Iraq's autonomous Kurdish region has called a referendum on independence to be held on September 25, an official said on Wednesday, moving ahead with a plan for full statehood that is likely to be opposed by Baghdad.
So far, the Iraqi government has no reaction to the declaration and is expected to oppose the Kurdish move in protest to the timing as the Iraqi forces are in fighting against terrorism, including the Islamic State (IS) militant group, and because of the disputed areas outside the region. After years of attempting to work within the US-built federal system in Iraq, the Kurds in the northern region have decided they like autonomy so much that they want to make it official.
IRAQ's Kurdish region will hold a bombshell independence referendum in September, despite fierce opposition from Baghdad.
Iraqi Kurdistan, like the rest of the country, depends nearly entirely on revenue from crude sales to provide government funds.
But due to how Iraqi Kurdistan exports oil, Turkey potentially has both an effective veto over independence in general, and a ready means to apply huge pressure to the fledgling state's economy if it did split from Iraq.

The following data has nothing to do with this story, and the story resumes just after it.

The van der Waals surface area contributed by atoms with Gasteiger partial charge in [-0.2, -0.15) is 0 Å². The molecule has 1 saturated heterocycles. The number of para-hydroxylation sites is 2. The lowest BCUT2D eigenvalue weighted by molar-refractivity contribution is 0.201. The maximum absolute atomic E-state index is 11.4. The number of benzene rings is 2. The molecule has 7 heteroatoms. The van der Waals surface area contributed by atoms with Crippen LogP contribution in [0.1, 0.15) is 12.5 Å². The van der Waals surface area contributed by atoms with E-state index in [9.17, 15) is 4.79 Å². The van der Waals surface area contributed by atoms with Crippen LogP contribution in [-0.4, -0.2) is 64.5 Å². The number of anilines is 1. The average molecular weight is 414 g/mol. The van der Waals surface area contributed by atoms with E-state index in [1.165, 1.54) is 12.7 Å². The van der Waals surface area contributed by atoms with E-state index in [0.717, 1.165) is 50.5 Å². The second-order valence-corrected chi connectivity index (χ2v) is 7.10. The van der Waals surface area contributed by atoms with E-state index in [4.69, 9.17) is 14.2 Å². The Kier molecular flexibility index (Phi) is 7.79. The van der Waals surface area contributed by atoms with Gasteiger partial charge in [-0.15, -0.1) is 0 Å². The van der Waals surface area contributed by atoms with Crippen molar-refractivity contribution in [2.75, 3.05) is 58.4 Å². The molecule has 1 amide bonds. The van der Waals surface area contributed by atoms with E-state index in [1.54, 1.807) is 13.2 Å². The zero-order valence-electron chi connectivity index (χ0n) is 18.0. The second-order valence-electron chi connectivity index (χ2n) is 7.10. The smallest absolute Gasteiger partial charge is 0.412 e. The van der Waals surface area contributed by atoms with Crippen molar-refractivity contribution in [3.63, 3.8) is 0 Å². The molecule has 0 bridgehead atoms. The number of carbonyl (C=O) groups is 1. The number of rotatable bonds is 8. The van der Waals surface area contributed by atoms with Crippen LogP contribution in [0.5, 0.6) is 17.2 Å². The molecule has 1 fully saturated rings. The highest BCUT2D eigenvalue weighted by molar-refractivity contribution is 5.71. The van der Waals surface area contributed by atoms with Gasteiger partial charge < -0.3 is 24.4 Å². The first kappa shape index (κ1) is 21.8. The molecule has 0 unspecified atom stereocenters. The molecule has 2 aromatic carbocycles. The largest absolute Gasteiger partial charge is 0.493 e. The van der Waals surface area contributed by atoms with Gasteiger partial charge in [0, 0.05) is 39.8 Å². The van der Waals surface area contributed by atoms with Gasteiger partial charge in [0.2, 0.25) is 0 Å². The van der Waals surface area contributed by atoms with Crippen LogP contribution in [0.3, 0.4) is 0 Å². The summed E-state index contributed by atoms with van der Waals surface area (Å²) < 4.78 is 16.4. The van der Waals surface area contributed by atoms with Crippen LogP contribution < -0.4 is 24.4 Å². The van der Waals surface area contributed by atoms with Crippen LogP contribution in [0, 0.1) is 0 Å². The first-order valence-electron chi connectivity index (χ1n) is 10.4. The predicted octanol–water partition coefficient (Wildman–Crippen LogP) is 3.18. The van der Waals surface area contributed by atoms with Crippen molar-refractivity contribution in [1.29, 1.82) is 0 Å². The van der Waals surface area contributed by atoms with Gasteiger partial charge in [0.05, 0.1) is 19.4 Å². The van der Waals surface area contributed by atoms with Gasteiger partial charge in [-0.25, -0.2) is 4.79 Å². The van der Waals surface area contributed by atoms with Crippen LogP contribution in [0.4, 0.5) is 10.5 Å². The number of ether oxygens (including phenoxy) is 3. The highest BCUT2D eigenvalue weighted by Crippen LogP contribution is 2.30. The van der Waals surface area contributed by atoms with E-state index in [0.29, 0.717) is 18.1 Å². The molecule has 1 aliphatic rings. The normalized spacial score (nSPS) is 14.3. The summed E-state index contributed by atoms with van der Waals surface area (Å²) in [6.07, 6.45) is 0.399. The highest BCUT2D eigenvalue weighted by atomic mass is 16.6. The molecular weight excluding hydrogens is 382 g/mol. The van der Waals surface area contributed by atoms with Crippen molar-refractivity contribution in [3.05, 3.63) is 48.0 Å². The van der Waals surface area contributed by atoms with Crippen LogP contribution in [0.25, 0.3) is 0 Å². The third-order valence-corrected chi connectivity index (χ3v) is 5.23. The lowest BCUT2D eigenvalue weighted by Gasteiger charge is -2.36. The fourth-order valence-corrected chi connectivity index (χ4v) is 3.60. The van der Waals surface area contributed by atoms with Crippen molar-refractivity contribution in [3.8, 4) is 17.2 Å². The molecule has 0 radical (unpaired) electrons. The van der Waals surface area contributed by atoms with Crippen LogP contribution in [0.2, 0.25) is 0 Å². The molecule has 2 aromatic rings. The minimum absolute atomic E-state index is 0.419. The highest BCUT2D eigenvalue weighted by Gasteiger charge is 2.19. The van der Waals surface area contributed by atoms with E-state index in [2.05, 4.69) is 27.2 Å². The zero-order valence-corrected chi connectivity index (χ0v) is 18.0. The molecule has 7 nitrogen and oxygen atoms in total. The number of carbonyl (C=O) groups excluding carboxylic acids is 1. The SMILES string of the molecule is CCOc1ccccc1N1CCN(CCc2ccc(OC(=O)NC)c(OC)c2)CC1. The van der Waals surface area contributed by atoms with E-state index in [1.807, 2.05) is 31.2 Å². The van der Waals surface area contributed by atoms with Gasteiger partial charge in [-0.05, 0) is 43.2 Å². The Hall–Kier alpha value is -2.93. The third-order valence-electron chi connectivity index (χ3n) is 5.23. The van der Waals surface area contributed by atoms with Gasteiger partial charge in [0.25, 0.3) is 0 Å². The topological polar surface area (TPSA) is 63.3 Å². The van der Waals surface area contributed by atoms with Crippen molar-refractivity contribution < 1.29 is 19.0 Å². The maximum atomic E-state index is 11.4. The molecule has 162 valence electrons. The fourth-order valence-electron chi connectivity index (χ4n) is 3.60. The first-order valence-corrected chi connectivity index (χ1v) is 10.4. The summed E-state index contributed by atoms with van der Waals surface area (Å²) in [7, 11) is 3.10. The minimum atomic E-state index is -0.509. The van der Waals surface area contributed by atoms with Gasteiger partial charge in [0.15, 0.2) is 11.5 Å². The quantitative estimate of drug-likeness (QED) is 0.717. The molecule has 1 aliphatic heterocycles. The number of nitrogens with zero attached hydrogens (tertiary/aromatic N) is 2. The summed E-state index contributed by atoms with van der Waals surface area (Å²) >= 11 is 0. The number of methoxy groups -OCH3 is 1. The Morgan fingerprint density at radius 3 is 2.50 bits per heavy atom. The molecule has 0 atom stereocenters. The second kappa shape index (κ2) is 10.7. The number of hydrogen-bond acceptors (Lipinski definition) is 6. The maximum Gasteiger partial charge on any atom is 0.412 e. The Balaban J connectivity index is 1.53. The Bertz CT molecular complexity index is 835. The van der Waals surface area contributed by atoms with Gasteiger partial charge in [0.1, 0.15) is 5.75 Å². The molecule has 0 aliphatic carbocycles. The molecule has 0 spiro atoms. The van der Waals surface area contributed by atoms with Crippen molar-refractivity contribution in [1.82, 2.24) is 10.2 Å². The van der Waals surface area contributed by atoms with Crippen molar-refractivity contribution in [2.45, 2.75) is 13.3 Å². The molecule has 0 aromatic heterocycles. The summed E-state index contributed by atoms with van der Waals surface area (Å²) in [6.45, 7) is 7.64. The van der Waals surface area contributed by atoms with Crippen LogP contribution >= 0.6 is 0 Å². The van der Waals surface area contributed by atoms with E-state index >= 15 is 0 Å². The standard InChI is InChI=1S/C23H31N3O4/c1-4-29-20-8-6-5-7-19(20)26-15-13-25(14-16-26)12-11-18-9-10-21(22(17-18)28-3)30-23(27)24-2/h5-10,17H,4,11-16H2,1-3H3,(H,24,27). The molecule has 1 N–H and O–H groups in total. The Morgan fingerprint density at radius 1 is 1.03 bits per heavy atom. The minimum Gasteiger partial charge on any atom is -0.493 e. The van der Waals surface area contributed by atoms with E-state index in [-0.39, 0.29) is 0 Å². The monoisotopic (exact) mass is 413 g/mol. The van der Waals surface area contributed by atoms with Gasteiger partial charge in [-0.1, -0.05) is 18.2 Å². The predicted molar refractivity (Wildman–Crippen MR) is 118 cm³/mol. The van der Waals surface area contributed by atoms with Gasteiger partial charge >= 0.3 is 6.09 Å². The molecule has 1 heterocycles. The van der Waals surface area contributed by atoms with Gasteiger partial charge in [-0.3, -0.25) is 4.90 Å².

A tweet from Kurdish leader Massoud Barzani's assistant, Hemin Hawrami, said: "big news". "We can only warn against one-sided steps on this issue".
The vote has as much to do with independence and relations with Baghdad as it does with domestic political issues and economic crisis plaguing the KRG, according to Denise Natali, a Kurdistan expert and research fellow at the US National Defense University.
The independence of Kurdistan could be opposed also by neighboring countries of Turkey, Iran and Syria who will see that such a step would threaten their territorial integrity, as larger populations of Kurds live in those countries.
Germany is a major partner for the Iraqi Kurds.
Kurdish officials will visiting Baghdad and neighbouring states to discuss the referendum plan, Erbil-based TV Rudaw said, adding that elections for the Kurdish regional parliament are planned for November 6. Since then Kurdish Peshmerga forces have retaken large chunks of ISIS-held territory, including the oil-rich city of Kirkuk, leading to more tensions with Baghdad.
Opposition in Baghdad to Iraqi Kurdistan becoming independent would become even greater if the region tried to take disputed territory along with it. "Redrawing the lines of the state is not the right way and could exacerbate an already hard and unstable situation, in Erbil as well as Baghdad".